wHAt’s On? nOveMBer 23: TABMA Queensland timber industry gala dinner. Moda Events Portside Level 2, Portside Wharf Hamilton. Contact Alicia on (07) 3254 3166 or alicia@tabma. com.au 25-26: Bioenergy Australia 2013, Crowne Plaza Hunter Valley. Technical tour November 27. Abstracts for presentations and posters are currently being sought. The conference covers all aspects of bioenergy including biomass feedstocks, energy conversion technologies and overarching issues such as greenhouse gas balances and financing. Contact Daniel Evans at bioenergyconf@ theassociationspecialists.com. au or Stephen Schuck, Bioenergy Australia sschuck@bigpond.net.au Web: www.bioenergyaustralia.org 26-27: Foresttech 2013 (including the forest industry safety summit and steep slope wood harvesting conference – Rotorua, NZ. www.foresttech2013. com

MAY 2014

2014 FeBruAry 2014 17-21: Gottstein wood science Course, Melbourne. Inquiries to Dr Silvia Pongracic (Gottstein Trust), 0418 764 954 or secretary@ gottsteintrust.org or www. gottsteintrust.org

MArCH 2014 19: Forestwood 2014. Politics, Policies and Business Impacts. Pan-industry conference jointly hosted by Forest Owners Association, Wood Processors Association, Pine Manufacturers Association, Forest Industry Contractors Association, and supported by Woodco, NZ Farm Forestry Association and the Frame and Truss Manufacturers Association. Museum of New Zealand Te Papa Tongarewa, Wellington. Registration opens October 2013. Contact conference organisers Paardekooper and Associates on +64 4 562 8259 or email info@forestwood.org.nz Visit www.forestwood.org.nz

19-20: Frame Australia – Park Hyatt Melbourne. National event for engineered timber and building pre-fabrication, providing a unique forum on markets, products and systems for timber and wood used in the detached housing and multi-residential markets The conference – Prefab Timber and Engineered Wood in Building Construction – covers truss and frame pre-fabrication on Day 1 and pre-fabrication in building on Day 2. Frame conveys the very latest information at a global and local level to provide valuable knowledge on timber and engineered wood as sustainable and cost-effective construction systems for residential and commercial building. Spponsorship options available. Contact: Frame Australia Pty Ltd, PO Box 242, Albert Park, Viic 3206. Tel (03) 9537 3800. Fax (03) 9537 3822. Email: info@frameaustralia. com.au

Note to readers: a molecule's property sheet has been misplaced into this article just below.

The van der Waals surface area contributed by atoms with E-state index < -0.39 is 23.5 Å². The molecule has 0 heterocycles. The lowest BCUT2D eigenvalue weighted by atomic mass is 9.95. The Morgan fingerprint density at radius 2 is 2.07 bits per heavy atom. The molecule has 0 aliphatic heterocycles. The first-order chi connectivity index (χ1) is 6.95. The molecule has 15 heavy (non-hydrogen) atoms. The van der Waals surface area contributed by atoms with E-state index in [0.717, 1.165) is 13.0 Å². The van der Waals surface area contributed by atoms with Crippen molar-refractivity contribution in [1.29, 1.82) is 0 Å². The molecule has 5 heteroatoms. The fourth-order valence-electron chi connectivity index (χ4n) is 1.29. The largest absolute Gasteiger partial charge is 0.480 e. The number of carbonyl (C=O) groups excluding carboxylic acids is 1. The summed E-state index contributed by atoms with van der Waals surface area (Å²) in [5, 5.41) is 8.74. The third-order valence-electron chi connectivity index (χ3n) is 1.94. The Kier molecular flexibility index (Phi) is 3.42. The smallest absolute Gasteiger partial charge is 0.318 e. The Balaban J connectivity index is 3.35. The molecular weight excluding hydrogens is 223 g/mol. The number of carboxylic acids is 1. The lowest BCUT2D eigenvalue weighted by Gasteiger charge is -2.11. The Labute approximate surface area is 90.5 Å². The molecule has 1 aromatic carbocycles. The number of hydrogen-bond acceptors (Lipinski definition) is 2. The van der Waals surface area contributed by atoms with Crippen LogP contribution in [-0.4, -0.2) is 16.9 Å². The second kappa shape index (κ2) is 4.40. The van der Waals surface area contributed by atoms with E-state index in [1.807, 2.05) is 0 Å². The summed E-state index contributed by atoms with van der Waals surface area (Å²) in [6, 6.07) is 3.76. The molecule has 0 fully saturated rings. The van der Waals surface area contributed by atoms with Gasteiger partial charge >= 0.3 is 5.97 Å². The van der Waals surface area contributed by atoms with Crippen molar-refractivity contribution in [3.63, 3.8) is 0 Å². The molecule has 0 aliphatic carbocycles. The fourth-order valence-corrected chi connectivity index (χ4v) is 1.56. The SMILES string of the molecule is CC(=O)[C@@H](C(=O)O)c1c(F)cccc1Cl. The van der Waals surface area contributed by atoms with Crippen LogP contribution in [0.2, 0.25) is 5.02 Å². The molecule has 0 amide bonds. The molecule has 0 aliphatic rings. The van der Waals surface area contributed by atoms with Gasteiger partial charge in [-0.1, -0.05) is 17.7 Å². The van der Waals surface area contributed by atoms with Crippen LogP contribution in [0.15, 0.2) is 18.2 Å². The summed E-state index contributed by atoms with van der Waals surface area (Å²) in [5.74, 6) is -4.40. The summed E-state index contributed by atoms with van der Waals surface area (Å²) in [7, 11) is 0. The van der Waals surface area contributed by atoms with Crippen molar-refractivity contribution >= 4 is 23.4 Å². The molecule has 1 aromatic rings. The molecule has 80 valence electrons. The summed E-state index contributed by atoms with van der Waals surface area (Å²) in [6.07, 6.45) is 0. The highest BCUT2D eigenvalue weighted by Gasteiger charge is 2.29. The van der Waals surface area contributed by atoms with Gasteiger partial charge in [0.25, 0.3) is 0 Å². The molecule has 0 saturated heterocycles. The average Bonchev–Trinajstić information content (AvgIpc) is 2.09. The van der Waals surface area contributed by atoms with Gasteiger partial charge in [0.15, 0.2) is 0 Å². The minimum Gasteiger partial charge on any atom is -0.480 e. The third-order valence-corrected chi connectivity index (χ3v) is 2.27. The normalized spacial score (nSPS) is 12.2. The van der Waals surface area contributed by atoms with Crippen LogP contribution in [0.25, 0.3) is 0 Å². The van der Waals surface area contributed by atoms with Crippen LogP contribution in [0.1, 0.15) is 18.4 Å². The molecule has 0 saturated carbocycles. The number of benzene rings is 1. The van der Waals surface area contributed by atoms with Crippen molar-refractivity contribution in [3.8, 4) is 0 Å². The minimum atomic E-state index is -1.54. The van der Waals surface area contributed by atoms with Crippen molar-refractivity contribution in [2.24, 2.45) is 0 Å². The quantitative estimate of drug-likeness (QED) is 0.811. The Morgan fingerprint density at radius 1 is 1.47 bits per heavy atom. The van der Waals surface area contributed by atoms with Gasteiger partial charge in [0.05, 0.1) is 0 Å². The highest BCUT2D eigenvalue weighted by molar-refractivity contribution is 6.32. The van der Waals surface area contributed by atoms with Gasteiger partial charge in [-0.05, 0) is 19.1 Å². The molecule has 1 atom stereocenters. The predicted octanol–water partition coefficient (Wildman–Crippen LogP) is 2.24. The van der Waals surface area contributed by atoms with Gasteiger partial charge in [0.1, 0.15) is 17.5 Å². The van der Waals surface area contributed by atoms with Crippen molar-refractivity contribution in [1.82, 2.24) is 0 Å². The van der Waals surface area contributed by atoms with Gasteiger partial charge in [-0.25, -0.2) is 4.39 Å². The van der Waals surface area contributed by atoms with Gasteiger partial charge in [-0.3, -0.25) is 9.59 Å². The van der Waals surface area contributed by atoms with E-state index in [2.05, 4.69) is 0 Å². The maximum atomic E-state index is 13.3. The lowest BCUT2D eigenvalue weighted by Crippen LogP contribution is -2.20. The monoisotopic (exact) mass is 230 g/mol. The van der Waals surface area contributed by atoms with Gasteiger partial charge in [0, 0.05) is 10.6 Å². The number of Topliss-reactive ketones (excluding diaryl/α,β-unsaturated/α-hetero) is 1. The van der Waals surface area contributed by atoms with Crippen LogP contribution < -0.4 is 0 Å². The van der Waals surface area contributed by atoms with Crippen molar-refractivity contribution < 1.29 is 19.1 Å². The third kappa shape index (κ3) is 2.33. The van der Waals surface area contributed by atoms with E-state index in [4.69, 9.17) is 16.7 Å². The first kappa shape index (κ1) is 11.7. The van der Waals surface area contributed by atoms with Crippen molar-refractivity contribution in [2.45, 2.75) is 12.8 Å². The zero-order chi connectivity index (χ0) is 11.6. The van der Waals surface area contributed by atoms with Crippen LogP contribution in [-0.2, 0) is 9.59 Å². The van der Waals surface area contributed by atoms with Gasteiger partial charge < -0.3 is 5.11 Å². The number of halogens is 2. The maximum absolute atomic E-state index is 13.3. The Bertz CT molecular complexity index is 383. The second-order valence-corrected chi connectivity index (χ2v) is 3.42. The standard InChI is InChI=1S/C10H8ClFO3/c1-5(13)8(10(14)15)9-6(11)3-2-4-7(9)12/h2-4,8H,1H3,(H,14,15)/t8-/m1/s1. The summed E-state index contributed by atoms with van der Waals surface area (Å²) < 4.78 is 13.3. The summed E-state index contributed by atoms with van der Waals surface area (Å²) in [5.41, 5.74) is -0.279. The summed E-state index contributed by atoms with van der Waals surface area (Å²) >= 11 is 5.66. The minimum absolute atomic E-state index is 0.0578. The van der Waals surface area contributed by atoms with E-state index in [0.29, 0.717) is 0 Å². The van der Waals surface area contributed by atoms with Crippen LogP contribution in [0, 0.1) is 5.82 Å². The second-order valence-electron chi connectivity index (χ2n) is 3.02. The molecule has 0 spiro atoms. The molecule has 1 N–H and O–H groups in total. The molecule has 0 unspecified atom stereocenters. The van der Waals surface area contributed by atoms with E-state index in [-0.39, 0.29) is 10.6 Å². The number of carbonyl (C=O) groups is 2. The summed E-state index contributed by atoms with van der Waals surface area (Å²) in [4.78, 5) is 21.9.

AUGUST 2014 6-9: AwisA 2014 exhibition. Brisbane Convention and Exhibition Centre. The Australian Woodworking Industry Suppliers Association Ltd has decided that the exhibition will move from Sydney to Brisbane next year. Inquiries about booking space: email info@awisa.com or call Geoff Holland. Tel: (02) 9918 3661. Fax: (02) 9918 7764. Mob: 0412 361 580 Email: info@awisa.com

EDITORIAL INQUIRIES TEL: +61 32661429

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Australia’s forest, wood, pulp and paper products industry now has a stronger voice in dealings with government, the community and in key negotiations on the industry’s future, as two peak associations have merged to form a single national association. The Australian Forest Products Association (AFPA) has been formed through the merger of the Australian Plantations Products and Paper Industry Council (A3P) and the National Association of Forest Industries (NAFI). AFPA was established to cover all aspects of Australia’s forest industry: - Forest growing; - Harvest and haulage; - Sawmilling and other wood processing; - Pulp and paper processing; and - Forest product exporting. For more information on the Australian Forest Products Association (AFPA) or to enquire about membership , please call (02) 6285 3833.

ISSUE 295 | 11.11.13 | PAGE 5


industry news

industry calls for carbon tax abolition before climate talks THE Australian Forest Products Association has added its voice to the growing chorus demanding business certainty, calling on the federal parliament to abolish the carbon tax. Parliament resumes just as the 19th round of the United Nations Framework Convention on Climate Change talks commence in Warsaw Poland. AFPA chief executive Ross Hampton, who is travelling to Warsaw to represent the Australian forest and forest products industry, said the Coalition had a clear mandate to remove the carbon tax and replace it with the direct action policy. “It is in our national interest that businesses have certainty and that our political and departmental representatives sent to negotiate at COP 19 have policy clarity at home,” Mr Hampton said. “‘Both the Abbott government and the previous Labor government agreed to unconditionally reduce national GHG emissions by 5% over 1990 levels by 2020. ‘At COP 19, AFPA will be arguing that forest harvesting and regeneration has the potential to play a much greater